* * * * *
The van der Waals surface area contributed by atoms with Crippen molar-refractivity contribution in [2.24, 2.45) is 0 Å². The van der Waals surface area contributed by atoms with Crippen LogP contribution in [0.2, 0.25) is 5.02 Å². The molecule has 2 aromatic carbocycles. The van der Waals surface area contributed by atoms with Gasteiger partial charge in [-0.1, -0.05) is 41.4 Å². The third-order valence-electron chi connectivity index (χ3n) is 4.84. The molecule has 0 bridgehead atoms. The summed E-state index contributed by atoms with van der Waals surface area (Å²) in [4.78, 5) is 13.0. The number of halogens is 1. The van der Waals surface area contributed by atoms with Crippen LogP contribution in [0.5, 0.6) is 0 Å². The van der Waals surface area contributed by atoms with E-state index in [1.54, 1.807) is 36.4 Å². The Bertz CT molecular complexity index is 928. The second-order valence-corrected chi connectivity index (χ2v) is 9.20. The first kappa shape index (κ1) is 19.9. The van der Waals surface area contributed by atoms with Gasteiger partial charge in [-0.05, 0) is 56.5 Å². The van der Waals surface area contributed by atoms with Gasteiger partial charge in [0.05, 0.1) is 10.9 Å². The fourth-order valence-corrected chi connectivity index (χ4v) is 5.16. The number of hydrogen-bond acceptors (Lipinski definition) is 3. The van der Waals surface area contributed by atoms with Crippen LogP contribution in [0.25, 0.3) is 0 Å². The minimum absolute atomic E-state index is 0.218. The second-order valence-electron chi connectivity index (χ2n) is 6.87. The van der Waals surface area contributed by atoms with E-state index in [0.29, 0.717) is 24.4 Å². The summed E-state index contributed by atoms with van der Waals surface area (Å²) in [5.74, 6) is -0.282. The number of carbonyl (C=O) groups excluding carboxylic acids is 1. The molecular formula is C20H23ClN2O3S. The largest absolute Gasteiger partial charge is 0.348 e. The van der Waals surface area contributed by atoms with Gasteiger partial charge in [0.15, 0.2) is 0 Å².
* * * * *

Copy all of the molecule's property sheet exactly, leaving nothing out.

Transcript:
The van der Waals surface area contributed by atoms with Crippen molar-refractivity contribution in [2.24, 2.45) is 0 Å². The van der Waals surface area contributed by atoms with Crippen LogP contribution in [0.2, 0.25) is 5.02 Å². The molecule has 2 aromatic carbocycles. The van der Waals surface area contributed by atoms with Gasteiger partial charge in [-0.1, -0.05) is 41.4 Å². The third-order valence-electron chi connectivity index (χ3n) is 4.84. The molecule has 0 bridgehead atoms. The summed E-state index contributed by atoms with van der Waals surface area (Å²) in [4.78, 5) is 13.0. The number of halogens is 1. The van der Waals surface area contributed by atoms with Crippen LogP contribution in [0.5, 0.6) is 0 Å². The van der Waals surface area contributed by atoms with E-state index in [1.54, 1.807) is 36.4 Å². The Bertz CT molecular complexity index is 928. The second-order valence-corrected chi connectivity index (χ2v) is 9.20. The first kappa shape index (κ1) is 19.9. The van der Waals surface area contributed by atoms with Gasteiger partial charge in [-0.05, 0) is 56.5 Å². The van der Waals surface area contributed by atoms with Gasteiger partial charge in [0.05, 0.1) is 10.9 Å². The fourth-order valence-corrected chi connectivity index (χ4v) is 5.16. The number of hydrogen-bond acceptors (Lipinski definition) is 3. The van der Waals surface area contributed by atoms with Crippen LogP contribution in [0.25, 0.3) is 0 Å². The minimum absolute atomic E-state index is 0.218. The second-order valence-electron chi connectivity index (χ2n) is 6.87. The van der Waals surface area contributed by atoms with E-state index in [0.29, 0.717) is 24.4 Å². The summed E-state index contributed by atoms with van der Waals surface area (Å²) in [5.74, 6) is -0.282. The number of carbonyl (C=O) groups excluding carboxylic acids is 1. The molecular formula is C20H23ClN2O3S. The largest absolute Gasteiger partial charge is 0.348 e. The van der Waals surface area contributed by atoms with Gasteiger partial charge in [0.15, 0.2) is 0 Å².